I heard about another option that ties into both the flat and fair tax. It’s called a hybrid system that allows taxpayers to pay the lower of a flat tax and a progressive system with the main idea of protecting those who don’t earn much.

Erle B.
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Erle B.

I agree in part with the criteria mentioned above for a progressive tax. With that, one would pay their tax according to their tax bracket with no loopholes or tax shelters of any kind. I believe that would eliminate a lot of the corruption in our congressional area with their special interest groups where lobbyists bribe them for favorable tax laws.

We should be able to buy a home because it’s a good investment, not for tax write offs and give to charities because it’s the right thing to do, instead of a tax deduction.

Lauren
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Lauren

Very good article and sure to promote a lot of discussion. I have two fast fixes to the national imbalance of income. The first one would be a national sales tax of 1% on ALL transactions, including those that are not taxed at this present time. The second would be to increase the standard deduction to the federal poverty level. The first fix would make sure that all citizens would participate in funding the government. The second would eliminate most of the low income individuals from any income tax burden. I haven’t been able to do a calculation on the… Read more »

Eddie K.
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Eddie K.

You have my vote for the flat tax. There is no way that anyone can fully understand all of the IRS tax rules and regulations in our present tax code.

Angela H.
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Angela H.

A part of our current problem with the tax code is that politicians have very little skin in the game. All they do is to promise more handouts and benefits then saying that somebody else will pay for it. They sound like that Socialist that was elected by Brooklyn voters…stupid as they come.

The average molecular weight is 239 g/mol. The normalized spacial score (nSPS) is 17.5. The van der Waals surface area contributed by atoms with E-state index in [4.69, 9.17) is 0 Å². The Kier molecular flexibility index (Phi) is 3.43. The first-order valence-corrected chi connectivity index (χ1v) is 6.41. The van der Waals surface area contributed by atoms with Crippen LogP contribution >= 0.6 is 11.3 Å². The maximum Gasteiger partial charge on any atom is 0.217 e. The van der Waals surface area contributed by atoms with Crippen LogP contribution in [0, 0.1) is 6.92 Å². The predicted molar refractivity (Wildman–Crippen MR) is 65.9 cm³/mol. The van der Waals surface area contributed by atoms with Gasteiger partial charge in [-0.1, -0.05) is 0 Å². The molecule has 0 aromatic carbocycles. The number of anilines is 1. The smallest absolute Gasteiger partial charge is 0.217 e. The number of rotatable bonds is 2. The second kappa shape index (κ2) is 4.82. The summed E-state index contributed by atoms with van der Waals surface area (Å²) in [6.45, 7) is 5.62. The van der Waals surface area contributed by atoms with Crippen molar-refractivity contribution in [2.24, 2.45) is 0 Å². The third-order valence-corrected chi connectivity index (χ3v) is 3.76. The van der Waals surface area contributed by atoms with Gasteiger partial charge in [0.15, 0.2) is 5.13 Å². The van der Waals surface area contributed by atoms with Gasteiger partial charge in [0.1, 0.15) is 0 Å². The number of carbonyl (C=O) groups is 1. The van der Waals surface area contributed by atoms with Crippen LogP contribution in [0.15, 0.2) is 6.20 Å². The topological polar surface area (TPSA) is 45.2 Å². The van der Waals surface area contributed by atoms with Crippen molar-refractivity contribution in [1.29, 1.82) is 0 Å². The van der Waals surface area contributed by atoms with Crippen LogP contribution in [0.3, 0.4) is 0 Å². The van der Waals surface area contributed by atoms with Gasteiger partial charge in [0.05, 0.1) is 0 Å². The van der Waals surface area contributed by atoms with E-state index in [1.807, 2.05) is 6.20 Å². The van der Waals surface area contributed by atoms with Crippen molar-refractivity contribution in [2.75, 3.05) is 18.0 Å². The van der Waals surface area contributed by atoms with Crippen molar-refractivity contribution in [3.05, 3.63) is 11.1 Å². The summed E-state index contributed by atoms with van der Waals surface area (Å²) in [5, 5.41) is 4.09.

At least with a flat tax, everyone will have some monetary contribution to make.

Donald R.
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Donald R.

In theory, a flat tax is a good idea because it requires each individual to pay a proportional amount of tax on what they earn. I agree completely that our current tax code needs revamping in major proportions. As a wise man once said, “complexity equals and promotes corruption.”

Barbara W.
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Barbara W.

I think that the flat tax will not work because it involves income, and once again, the IRS has their fingers in the pie. A national sales tax would replace the federal income tax and would be more fair. FICA would have to remain as a payroll tax, and would not be included in the sales tax. It would have to be set in the area of 12% to 15%. The main objective is to get the IRS out of the loop and a sales tax would do that. It would protect the poor and fairly tax everyone else. A… Read more »

Kenny W.
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Kenny W.

In my humble opinion, a flat tax would go a long way in increasing the equality of the various tax groups in the USA. A lot of people complain that the rich avoid paying their taxes while others can’t. There is some truth in this, but a properly constructed flat tax would take care of that.

Gracie D.
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Gracie D.

I would be in favor of just about any tax plan that would prevent corrupt politicians from taking campaign money and “other perks” from special interest groups who want favorable tax laws.

Paul E.
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Paul E.